Approximately million has been allocated to facilitate night court sessions, which are expected to commence in a matter of weeks.Public Security Minister Khemraj Ramjattan told media operatives on Monday that while certain terms were yet to be determined, Government has set aside a huge sum of money to cover the expenses of this undertaking.“The Minister of Finance (Winston Jordan) has allocated a sum in the vicinity of million for this kind of arrangement…I don’t know if that will be sufficient, depending on how many Magistrates we appoint,” he explained.Initial reports had suggested that there would be five temporary Magistrates appointed to man the night court.Ramjattan noted that the Judicial Services Commission would have to convene a meeting to appoint the Magistrates.Government took a decision to introduce the night court system in an effort to dispose of the huge back-log of cases that have kept inmates on remand for years.This initiative is part of a package of prison reforms taken by the Administration following the deadly prison riot at the Camp Street penitentiary which claimed the lives of 17 inmates.Presently, Magistrates open their courts from 09:00h and close at 14:00h, Monday to Friday.According to reports, the night courts will be opened from 16:00h to 20:00h, Monday to Friday.Acting Chancellor of the Judiciary, Justice Carl Singh had suggested that this initiative last for a period of six months.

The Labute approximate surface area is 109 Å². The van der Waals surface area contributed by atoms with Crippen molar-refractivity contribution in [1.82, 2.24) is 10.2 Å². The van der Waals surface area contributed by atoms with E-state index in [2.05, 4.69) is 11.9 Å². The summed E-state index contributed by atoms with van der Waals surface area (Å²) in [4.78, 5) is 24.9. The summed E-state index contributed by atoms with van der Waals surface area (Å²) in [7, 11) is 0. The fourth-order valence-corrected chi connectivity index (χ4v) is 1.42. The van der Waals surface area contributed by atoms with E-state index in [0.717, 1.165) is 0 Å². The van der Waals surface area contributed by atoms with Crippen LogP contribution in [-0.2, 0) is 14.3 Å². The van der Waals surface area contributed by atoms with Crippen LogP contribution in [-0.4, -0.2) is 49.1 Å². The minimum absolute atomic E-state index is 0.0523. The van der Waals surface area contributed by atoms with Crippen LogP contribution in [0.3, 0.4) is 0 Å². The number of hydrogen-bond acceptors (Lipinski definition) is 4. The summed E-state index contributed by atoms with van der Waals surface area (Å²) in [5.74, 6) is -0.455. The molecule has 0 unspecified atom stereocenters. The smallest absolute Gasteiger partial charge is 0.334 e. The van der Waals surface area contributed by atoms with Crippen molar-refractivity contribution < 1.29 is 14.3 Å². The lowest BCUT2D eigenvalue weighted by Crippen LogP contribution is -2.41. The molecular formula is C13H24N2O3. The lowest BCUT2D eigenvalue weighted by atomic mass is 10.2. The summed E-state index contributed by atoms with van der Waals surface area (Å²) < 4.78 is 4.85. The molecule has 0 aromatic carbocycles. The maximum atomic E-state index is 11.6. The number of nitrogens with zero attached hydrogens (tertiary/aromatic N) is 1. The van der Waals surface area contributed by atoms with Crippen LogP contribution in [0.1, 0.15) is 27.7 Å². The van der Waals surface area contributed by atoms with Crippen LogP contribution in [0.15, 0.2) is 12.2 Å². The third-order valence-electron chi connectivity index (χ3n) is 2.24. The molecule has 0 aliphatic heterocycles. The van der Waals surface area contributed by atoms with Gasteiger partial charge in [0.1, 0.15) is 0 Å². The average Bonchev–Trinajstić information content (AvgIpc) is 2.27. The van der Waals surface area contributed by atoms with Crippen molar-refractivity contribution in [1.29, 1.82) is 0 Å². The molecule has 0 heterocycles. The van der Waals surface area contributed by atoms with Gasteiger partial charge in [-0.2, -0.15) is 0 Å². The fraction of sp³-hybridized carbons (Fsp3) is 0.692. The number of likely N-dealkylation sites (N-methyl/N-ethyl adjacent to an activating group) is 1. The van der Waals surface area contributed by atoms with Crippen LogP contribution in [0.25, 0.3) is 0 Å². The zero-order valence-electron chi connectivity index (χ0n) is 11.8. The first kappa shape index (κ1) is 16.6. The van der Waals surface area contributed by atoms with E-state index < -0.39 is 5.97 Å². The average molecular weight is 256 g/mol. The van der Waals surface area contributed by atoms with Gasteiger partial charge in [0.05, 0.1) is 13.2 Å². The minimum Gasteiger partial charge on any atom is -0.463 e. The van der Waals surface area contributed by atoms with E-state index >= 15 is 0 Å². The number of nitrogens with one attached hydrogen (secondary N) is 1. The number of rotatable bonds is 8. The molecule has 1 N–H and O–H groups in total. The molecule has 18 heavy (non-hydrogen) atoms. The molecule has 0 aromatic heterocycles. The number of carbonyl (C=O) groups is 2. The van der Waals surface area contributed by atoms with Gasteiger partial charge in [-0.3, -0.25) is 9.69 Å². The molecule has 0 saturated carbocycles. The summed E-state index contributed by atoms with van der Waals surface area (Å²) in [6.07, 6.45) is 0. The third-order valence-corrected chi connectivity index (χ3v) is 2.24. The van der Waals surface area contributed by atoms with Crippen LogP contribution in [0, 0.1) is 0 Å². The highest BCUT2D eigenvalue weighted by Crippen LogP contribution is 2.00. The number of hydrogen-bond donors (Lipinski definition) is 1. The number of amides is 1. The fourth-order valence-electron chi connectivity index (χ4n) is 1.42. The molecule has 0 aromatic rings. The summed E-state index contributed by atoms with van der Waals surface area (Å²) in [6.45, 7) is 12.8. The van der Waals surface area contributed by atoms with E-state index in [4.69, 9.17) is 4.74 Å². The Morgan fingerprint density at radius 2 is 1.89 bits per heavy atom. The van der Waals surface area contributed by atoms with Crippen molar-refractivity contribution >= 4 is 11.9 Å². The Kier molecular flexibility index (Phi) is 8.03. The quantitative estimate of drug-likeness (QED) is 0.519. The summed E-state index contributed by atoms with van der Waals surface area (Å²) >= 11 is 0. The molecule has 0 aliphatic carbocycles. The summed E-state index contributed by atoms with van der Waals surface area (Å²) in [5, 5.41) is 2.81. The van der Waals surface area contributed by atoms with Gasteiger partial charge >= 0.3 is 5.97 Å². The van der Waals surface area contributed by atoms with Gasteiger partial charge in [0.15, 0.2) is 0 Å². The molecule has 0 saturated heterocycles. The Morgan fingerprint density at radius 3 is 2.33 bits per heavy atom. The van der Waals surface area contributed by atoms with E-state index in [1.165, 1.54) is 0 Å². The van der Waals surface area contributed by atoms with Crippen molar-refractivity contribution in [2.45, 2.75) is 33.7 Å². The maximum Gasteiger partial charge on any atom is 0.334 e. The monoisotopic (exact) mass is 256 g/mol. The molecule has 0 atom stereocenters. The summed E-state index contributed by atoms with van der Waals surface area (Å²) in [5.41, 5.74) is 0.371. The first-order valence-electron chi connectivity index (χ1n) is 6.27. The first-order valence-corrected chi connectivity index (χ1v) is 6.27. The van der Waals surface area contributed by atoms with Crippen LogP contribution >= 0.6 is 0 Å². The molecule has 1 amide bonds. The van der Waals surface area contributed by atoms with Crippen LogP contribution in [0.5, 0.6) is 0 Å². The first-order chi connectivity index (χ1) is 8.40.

The Caribbean Court of Justice (CCJ) has overruled the Court of Appeal in the latest ruling in the matter of Errol Campbell v Janette Narine where the appellant, Errol Campbell, was represented by Attorneys at Law Sanjeev Datadin and Charles Ramson Jr MP. The matter concerned the validity of an agreement of sale for a property at a significant undervalue executed in December 1992 by Campbell’s mother-in-law, Mrs Feinmesser, who was the property owner, and Ms Narine (the Respondent) while Mrs Feinmesser was in hospital. Before the action could be filed Ms Feinmesser died so Mr Campbell acted in his capacity as executor of her estate and commenced legal proceedings.After a trial in the High Court, the judge hearing the case, Justice George, ordered that the agreement be rescinded on the legal grounds of undue influence and failure of consideration. The matter was appealed by Ms Narine to the Court of Appeal and the Court of Appeal in a majority ruling by Justices Carl Singh and B S Roy disagreed with Justice George and ordered specific performance of the agreement.Charles Ramson JrAgreeing with Justice George and the minority ruling in the Court of Appeal by Justice Cummings-Edwards, the CCJ re-affirmed the position of the law on undue influence and held that the focus was on the extent of trust and confidence reposed by Mrs Feinmesser in Mrs Narine coupled with the under value sale which was not readily explicable by the women’s relationship. Once such a suspicion has been aroused the evidential burden shifted to Mrs Narine in order for her to rebut the inference of undue influence to show that the transaction was the spontaneous act of the donor acting under circumstances which enabled her to exercise an independent will and which could justify the court in holding that the gift was the result of free exercise of the donor’s will. Relying on Lord Evershed in Zamet v Hyman  1 WLR 1442 where it was made clear that it is necessary to establish that the gift was made as a result of “full, free and informed thought about it”. At the trial, Justice George ruled that Mrs Narine failed to disprove the inference of undue influence. In addition, the trial judge after having heard the testimony of Ms Narine held that she disbelieved that Mrs Narine paid any deposit on the signed agreement despite the agreement containing a term that the signing of the agreement by Ms Feinmesser acknowledged receipt of the payment of the deposit leading Justice George to rule that there was lack of consideration required for the validity of the agreement.Despite the majority ruling in the Court of Appeal, the CCJ held that there was no sufficient basis to interfere with the trial judge’s ruling since the finding of undue influence is a finding of fact.The CCJ noted with dismay the sloth in the judicial system which saw the proceedings being instituted in 1996 and judgement delivered in 2006 some ten years later. Further, some six years later the appeal was heard and it took two years for the judgment to be delivered by the Court of Appeal. Interestingly, the matter was commenced by Mr Campbell’s Attorney-at-law Charles R. Ramson (Sr) and was finally completely by Sanjeev Datadin and the son of Charles R. Ramson (Sr), Charles S. Ramson (Jr). Ms Narine, the respondent, who lost the appeal with costs awarded against her as a result was represented by R Poonai, C Satram and M Satram.